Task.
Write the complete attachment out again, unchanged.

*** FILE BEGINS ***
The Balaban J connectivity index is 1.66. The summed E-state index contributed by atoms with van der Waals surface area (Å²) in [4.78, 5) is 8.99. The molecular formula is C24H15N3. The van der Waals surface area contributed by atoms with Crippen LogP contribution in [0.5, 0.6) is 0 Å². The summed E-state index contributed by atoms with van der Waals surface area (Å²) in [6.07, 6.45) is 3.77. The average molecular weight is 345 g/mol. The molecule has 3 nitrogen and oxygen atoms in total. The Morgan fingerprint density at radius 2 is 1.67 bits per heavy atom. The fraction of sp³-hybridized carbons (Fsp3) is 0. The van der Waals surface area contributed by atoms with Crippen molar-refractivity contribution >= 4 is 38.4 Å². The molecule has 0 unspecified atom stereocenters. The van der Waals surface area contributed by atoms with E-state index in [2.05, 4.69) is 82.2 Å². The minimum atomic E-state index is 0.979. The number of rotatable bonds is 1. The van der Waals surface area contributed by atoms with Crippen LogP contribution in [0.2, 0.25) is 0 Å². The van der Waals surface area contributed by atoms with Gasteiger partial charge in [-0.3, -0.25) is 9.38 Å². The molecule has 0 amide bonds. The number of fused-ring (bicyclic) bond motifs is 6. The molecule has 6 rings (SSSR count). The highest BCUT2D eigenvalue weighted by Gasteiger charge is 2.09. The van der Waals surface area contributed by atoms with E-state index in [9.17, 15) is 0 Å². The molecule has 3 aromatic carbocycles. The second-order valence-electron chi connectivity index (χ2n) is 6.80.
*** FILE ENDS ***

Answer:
The Balaban J connectivity index is 1.66. The summed E-state index contributed by atoms with van der Waals surface area (Å²) in [4.78, 5) is 8.99. The molecular formula is C24H15N3. The van der Waals surface area contributed by atoms with Crippen LogP contribution in [0.5, 0.6) is 0 Å². The summed E-state index contributed by atoms with van der Waals surface area (Å²) in [6.07, 6.45) is 3.77. The average molecular weight is 345 g/mol. The molecule has 3 nitrogen and oxygen atoms in total. The Morgan fingerprint density at radius 2 is 1.67 bits per heavy atom. The fraction of sp³-hybridized carbons (Fsp3) is 0. The van der Waals surface area contributed by atoms with Crippen molar-refractivity contribution >= 4 is 38.4 Å². The molecule has 0 unspecified atom stereocenters. The van der Waals surface area contributed by atoms with E-state index in [2.05, 4.69) is 82.2 Å². The minimum atomic E-state index is 0.979. The number of rotatable bonds is 1. The van der Waals surface area contributed by atoms with Crippen LogP contribution in [0.2, 0.25) is 0 Å². The van der Waals surface area contributed by atoms with Gasteiger partial charge in [-0.3, -0.25) is 9.38 Å². The molecule has 0 amide bonds. The number of fused-ring (bicyclic) bond motifs is 6. The molecule has 6 rings (SSSR count). The highest BCUT2D eigenvalue weighted by Gasteiger charge is 2.09. The van der Waals surface area contributed by atoms with E-state index in [9.17, 15) is 0 Å². The molecule has 3 aromatic carbocycles. The second-order valence-electron chi connectivity index (χ2n) is 6.80.